This decision is a victory for science and common sense over politics and ideology, and one that all  women can celebrate. With this decision, all women will have the access they need and deserve to emergency contraception, regardless of their age, and will allow women to make their own healthcare choices and will help prevent unintended pregnancies. Women – all women – should be granted the fundamental freedom to make their own reproductive choices.
Plan B emergency contraception has already been approved for use by the FDA. Medical experts from the American Medical Association and the American College of Obstetricians and Gynecologists support allowing all women access to emergency contraception.

The Center for Reproductive Rights filed the lawsuit, and they deserve congratulations for achieving this important victory for women everywhere. I urge the Department of Justice not to appeal today’s decision, and I am circulating among my colleagues a letter to DOJ in opposition to an appeal.



Last week, I was proud to join U.S. Housing and Urban Development (HUD) Secretary Shaun Donovan and Senator Charles E. Schumer for the announcement that homeowners with federally-backed mortgages who suffered damage to their homes as a result of Superstorm Sandy will be granted an extended forbearance.  

Homeowners had previously received a disaster forbearance period which expires at the end of April. They will now be permitted to suspend FHA mortgage payments for an additional twelve months, and afterwards, families will be able to sign up for a streamlined mortgage modification that allows them to make manageable payments after forbearance ends in twelve months.

Extended forbearance will bring relief to the nearly 300,000 homeowners in the path of Superstorm Sandy who have experienced financial hardship since the catastrophic storm. This is a creative and innovative policy approach that is deficit-neutral, and allows families to stay in their homes beyond the end of this month.  

This program will help rebuild houses, lives and communities.  



We all know Superstorm Sandy caused enormous destruction throughout the Northeast, and wildfires, hurricanes, and tornados have wreaked similar havoc across the country. Federal disaster assistance that flows after each declaration of a disaster is essential but not sufficient to get a region back on its feet.

I’ve heard from many small businesses about their struggle to recover from Sandy. That’s why I will be introducing a bill which will exempt credit union ‘member business loans’ from the normal lending cap for a period of up to five years after a natural disaster declaration.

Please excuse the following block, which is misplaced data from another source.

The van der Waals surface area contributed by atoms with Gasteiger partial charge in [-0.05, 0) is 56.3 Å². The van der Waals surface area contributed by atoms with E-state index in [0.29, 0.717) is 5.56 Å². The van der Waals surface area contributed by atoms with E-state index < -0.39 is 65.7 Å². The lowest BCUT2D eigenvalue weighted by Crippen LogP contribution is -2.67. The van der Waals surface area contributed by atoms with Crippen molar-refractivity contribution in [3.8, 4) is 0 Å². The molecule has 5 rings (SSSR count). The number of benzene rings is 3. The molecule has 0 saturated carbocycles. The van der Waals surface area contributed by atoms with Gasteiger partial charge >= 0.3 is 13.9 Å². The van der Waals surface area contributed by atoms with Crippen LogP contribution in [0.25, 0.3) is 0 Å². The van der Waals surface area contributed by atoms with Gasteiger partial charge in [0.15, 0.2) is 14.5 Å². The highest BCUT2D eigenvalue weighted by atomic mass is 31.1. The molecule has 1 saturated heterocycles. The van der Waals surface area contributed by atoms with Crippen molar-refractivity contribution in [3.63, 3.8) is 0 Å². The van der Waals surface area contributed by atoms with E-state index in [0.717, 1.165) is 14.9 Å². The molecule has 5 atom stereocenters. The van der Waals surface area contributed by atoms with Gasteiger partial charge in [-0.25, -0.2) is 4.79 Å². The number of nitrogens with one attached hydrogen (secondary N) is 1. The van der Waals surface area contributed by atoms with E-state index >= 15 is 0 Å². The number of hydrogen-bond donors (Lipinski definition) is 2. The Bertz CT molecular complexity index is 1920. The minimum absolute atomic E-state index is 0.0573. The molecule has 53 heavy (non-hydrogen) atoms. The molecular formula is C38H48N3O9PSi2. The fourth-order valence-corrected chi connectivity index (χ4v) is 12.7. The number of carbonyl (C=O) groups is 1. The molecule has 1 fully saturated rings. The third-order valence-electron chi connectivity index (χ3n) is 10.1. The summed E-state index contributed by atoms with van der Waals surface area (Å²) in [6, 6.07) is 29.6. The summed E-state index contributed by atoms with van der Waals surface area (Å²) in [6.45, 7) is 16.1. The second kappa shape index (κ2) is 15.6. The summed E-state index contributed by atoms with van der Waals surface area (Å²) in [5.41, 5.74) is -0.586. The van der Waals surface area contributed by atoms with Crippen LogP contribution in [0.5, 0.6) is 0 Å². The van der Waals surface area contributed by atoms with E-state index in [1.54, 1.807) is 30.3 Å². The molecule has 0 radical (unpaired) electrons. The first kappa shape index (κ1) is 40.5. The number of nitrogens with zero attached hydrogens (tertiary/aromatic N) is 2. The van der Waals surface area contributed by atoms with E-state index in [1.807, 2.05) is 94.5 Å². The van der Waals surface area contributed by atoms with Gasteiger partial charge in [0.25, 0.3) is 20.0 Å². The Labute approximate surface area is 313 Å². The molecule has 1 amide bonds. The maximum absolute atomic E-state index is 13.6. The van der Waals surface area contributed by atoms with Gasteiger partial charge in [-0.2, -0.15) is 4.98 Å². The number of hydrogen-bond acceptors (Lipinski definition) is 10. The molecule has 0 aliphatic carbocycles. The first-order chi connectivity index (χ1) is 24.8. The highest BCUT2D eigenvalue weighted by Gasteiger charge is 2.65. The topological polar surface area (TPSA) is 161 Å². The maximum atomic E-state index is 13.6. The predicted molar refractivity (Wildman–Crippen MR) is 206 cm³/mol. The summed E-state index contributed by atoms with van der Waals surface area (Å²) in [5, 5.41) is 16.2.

Exempting these loans from the cap will open up a new source of credit for struggling small businesses and untie the hands of credit unions that want to provide that assistance. Credit unions are key members of the communities they serve and want to be there for small businesses who need assistance recovering from natural disasters. This bill will provide businesses a source of capital to help them rebuild and recover.

Currently, under federal regulations, Federal Credit Unions are each subject to a ceiling of 12.25% of their assets in business loans to their members. Maloney’s bill would exempt loans made in the five years following declarations of federal disasters from that ceiling.



I was delighted to join scores of seniors and local officials at the grand opening of a new facility for the Stein Senior Center in the Uniformed Firefighters Building at 204 East 23rd Street last month.

The facility, funded with a $752,000 Federal Community Development Block Grant, was the result of extraordinary cooperation from all levels of government, especially the New York City Dpeartment of Aging. Stein is one of the city’s best senior centers – a place to meet friends, share a meal, take classes, a center that offers trips, lectures and yoga, and a haven where Alzheimer’s patients can find respite.

It’s hard to believe that a program this valuable could be in danger, but without this federal funding, the Stein Center would have had tremendous difficulty in reopening its doors after losing its lease at its previous longtime location. This elegant new facility will allow Stein to serve a larger group of seniors, hold a greater variety of classes, and offer even better programs. And that’s truly worth celebrating because Stein is needed now more than ever-- especially with the closure of the Community Lounge senior center on East 22nd Street.